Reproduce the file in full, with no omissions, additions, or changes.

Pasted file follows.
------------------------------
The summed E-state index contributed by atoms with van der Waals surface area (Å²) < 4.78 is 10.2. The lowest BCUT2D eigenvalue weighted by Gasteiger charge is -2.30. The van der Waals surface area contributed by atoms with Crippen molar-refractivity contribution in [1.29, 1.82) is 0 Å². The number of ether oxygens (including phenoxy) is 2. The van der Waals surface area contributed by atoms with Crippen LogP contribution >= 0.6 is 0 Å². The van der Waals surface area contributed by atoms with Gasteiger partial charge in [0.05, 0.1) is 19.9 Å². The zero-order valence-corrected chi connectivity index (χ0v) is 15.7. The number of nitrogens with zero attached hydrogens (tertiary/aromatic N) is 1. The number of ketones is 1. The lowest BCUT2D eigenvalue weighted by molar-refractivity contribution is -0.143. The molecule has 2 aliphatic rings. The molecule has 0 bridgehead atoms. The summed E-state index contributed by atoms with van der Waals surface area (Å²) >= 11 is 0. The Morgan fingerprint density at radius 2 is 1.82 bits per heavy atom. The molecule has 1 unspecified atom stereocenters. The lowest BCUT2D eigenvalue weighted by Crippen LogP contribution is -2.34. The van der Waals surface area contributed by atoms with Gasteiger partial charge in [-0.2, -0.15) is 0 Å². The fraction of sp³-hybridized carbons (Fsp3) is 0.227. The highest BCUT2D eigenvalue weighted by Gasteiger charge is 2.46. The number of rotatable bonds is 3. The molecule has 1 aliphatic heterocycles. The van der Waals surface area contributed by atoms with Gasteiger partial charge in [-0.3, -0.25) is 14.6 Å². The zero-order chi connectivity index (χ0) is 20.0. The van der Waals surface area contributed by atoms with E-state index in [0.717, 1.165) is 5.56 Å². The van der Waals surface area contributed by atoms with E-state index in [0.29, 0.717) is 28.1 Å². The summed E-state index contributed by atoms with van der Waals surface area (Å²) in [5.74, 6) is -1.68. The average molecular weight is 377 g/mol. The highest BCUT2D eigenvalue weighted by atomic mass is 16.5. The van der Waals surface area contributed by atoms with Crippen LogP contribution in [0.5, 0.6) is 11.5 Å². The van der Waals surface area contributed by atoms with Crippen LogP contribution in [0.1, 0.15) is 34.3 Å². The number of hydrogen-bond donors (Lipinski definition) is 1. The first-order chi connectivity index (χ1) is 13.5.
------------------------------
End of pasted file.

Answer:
The summed E-state index contributed by atoms with van der Waals surface area (Å²) < 4.78 is 10.2. The lowest BCUT2D eigenvalue weighted by Gasteiger charge is -2.30. The van der Waals surface area contributed by atoms with Crippen molar-refractivity contribution in [1.29, 1.82) is 0 Å². The number of ether oxygens (including phenoxy) is 2. The van der Waals surface area contributed by atoms with Crippen LogP contribution >= 0.6 is 0 Å². The van der Waals surface area contributed by atoms with Gasteiger partial charge in [0.05, 0.1) is 19.9 Å². The zero-order valence-corrected chi connectivity index (χ0v) is 15.7. The number of nitrogens with zero attached hydrogens (tertiary/aromatic N) is 1. The number of ketones is 1. The lowest BCUT2D eigenvalue weighted by molar-refractivity contribution is -0.143. The molecule has 2 aliphatic rings. The molecule has 0 bridgehead atoms. The summed E-state index contributed by atoms with van der Waals surface area (Å²) >= 11 is 0. The Morgan fingerprint density at radius 2 is 1.82 bits per heavy atom. The molecule has 1 unspecified atom stereocenters. The lowest BCUT2D eigenvalue weighted by Crippen LogP contribution is -2.34. The van der Waals surface area contributed by atoms with Gasteiger partial charge in [-0.2, -0.15) is 0 Å². The fraction of sp³-hybridized carbons (Fsp3) is 0.227. The highest BCUT2D eigenvalue weighted by Gasteiger charge is 2.46. The number of rotatable bonds is 3. The molecule has 1 aliphatic heterocycles. The van der Waals surface area contributed by atoms with Gasteiger partial charge in [-0.3, -0.25) is 14.6 Å². The zero-order chi connectivity index (χ0) is 20.0. The van der Waals surface area contributed by atoms with E-state index in [0.717, 1.165) is 5.56 Å². The van der Waals surface area contributed by atoms with E-state index in [0.29, 0.717) is 28.1 Å². The summed E-state index contributed by atoms with van der Waals surface area (Å²) in [5.74, 6) is -1.68. The average molecular weight is 377 g/mol. The highest BCUT2D eigenvalue weighted by atomic mass is 16.5. The van der Waals surface area contributed by atoms with Crippen LogP contribution in [0.5, 0.6) is 11.5 Å². The van der Waals surface area contributed by atoms with Crippen LogP contribution in [0.1, 0.15) is 34.3 Å². The number of hydrogen-bond donors (Lipinski definition) is 1. The first-order chi connectivity index (χ1) is 13.5.